What is it?
The Kia Niro represents its Korean maker killing two birds with one cleverly chucked stone. The firm’s first dedicated hybrid model (one available only with an electrified powertrain, like a Toyota Prius) is Kia’s first hybrid of any kind offered for sale in the UK, and also a new member of the enduringly popular ‘crossover’ class of compact pseudo-SUVs. That means the Niro has an iron in the roaring fire of not one, but two of Europe’s most lucrative growth areas.
Built on an all-new platform devoted to hybrid and all-electric models, the Niro uses weight-saving aluminium for its bonnet, tailgate and front bumper rail. A lightweight high-voltage lithium-ion battery housed under the back seats shuffles electrical power back and forth from a 43bhp electric motor, the latter assisting a 1.6-litre direct-injection petrol engine, which drives into a six-speed twin-clutch automatic gearbox, and then exclusively to the front wheels.
Kia claims combined peak ‘system’ outputs of 139bhp and 195lb ft for the Niro (the latter something of a fib, since it’s an ‘at-the-wheels’ figure only accessible in first gear). Buy one in either of the bottom of four trim levels – running on 16in alloy wheels and Michelin Energysaver tyres – and it’ll be rated at just 88g/km of CO2 and 74.3mpg.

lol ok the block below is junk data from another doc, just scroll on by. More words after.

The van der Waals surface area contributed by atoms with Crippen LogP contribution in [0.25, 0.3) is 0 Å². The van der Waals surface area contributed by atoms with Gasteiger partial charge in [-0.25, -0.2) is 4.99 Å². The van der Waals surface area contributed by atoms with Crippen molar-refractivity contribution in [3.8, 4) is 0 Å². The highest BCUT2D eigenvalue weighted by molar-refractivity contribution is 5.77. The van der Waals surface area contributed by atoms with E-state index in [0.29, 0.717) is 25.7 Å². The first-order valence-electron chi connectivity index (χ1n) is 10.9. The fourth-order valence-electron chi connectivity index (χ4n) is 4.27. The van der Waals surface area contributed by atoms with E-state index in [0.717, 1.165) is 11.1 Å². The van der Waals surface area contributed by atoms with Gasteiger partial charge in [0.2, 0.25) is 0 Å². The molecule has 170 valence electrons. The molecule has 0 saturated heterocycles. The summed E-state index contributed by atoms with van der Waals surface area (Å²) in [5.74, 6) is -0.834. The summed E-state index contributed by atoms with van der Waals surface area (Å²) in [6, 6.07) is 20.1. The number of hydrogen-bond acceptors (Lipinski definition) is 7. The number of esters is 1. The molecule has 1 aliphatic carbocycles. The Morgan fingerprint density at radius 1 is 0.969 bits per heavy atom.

Opt for either of the more expensive model trims in the Niro range and the car comes instead on 18in alloys and Michelin Pilot Sport 4 tyres, taking the edge off the car’s emissions and economy performance considerably. It’s the top-of-the-range First Edition version that Kia provided for our first UK test.
What's it like?
Having lesser dimensions than the firm’s Sportage, the Niro still strikes you as a quite typically proportioned, jacked-up family hatchback – except that it isn’t as high-rise as the crossover class norm. Standing just 1535mm tall, the car’s roofline is considerably closer in height to that of a Nissan Pulsar than a Nissan Qashqai, and to get into the car you need to drop down into the seat in a way that plenty of crossover buyers would prefer to avoid.
Once you’re onboard, though, space and comfort levels are both good. Kia’s standard leather seats are a little flat and hard, but there’s ample room for larger adults in both rows, with second-row head room particularly generous. Boot space is well up to class standards, too, and unrestricted by the car’s hybrid powertrain.
The Niro has a well-structured dash design with instruments and infotainment screen on the same level, plus easy-to-use ventilation and audio system controls, and clear, readable instruments. Material quality is good, with soft-touch mouldings predominating at shoulder level, and where harder plastics are found they’re solid and well-finished.
At all times a smooth and quiet car on the move, the Niro has excellent mechanical refinement and rewards a relaxed driving style. It defaults to an Eco driving mode that configures the accelerator and gearbox pedal for a gentle rate of progess, and shuts off the combustion engine for significant periods at both town and B-road speeds.
Move the gearlever across the shift gate and you activate a Sport driving mode that makes for stronger initial throttle response, weightier steering and greater linearity to the car’s performance overall. But really, your choice is between ‘slow’ and ‘very slow’. Kia’s preference for a twin-clutch gearbox where you might otherwise have found a CVT does mean there’s none of the ‘elastic band’ over-revving you find in certain petrol-electric cars, but generally the car feels about as willing to be chivvied along as a heavily-laden packhorse.